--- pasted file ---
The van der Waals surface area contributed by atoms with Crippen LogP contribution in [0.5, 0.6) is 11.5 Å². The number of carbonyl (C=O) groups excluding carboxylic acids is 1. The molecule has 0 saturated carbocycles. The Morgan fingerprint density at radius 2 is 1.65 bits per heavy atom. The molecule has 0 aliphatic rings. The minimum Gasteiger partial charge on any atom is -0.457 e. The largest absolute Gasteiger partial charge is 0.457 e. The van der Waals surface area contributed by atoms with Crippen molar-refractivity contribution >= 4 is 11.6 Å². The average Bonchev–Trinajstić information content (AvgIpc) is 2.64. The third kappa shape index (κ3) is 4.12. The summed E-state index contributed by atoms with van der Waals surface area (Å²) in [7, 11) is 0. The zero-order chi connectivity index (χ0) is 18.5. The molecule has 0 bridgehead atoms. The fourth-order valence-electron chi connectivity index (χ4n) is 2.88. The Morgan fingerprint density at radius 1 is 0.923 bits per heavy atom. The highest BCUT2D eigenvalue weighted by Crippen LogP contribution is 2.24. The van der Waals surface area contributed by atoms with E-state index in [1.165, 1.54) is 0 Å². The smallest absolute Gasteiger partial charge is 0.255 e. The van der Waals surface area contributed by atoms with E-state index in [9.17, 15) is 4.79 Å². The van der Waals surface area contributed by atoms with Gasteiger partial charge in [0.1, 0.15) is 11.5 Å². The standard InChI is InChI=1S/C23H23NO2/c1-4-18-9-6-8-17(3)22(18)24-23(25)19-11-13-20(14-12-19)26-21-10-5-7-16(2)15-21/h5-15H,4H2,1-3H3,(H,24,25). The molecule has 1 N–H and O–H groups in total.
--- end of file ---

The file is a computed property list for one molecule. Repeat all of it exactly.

The van der Waals surface area contributed by atoms with Crippen LogP contribution in [0.5, 0.6) is 11.5 Å². The number of carbonyl (C=O) groups excluding carboxylic acids is 1. The molecule has 0 saturated carbocycles. The Morgan fingerprint density at radius 2 is 1.65 bits per heavy atom. The molecule has 0 aliphatic rings. The minimum Gasteiger partial charge on any atom is -0.457 e. The largest absolute Gasteiger partial charge is 0.457 e. The van der Waals surface area contributed by atoms with Crippen molar-refractivity contribution >= 4 is 11.6 Å². The average Bonchev–Trinajstić information content (AvgIpc) is 2.64. The third kappa shape index (κ3) is 4.12. The summed E-state index contributed by atoms with van der Waals surface area (Å²) in [7, 11) is 0. The zero-order chi connectivity index (χ0) is 18.5. The molecule has 0 bridgehead atoms. The fourth-order valence-electron chi connectivity index (χ4n) is 2.88. The Morgan fingerprint density at radius 1 is 0.923 bits per heavy atom. The highest BCUT2D eigenvalue weighted by Crippen LogP contribution is 2.24. The van der Waals surface area contributed by atoms with E-state index in [1.165, 1.54) is 0 Å². The smallest absolute Gasteiger partial charge is 0.255 e. The van der Waals surface area contributed by atoms with E-state index in [9.17, 15) is 4.79 Å². The van der Waals surface area contributed by atoms with Gasteiger partial charge in [0.1, 0.15) is 11.5 Å². The standard InChI is InChI=1S/C23H23NO2/c1-4-18-9-6-8-17(3)22(18)24-23(25)19-11-13-20(14-12-19)26-21-10-5-7-16(2)15-21/h5-15H,4H2,1-3H3,(H,24,25). The molecule has 1 N–H and O–H groups in total.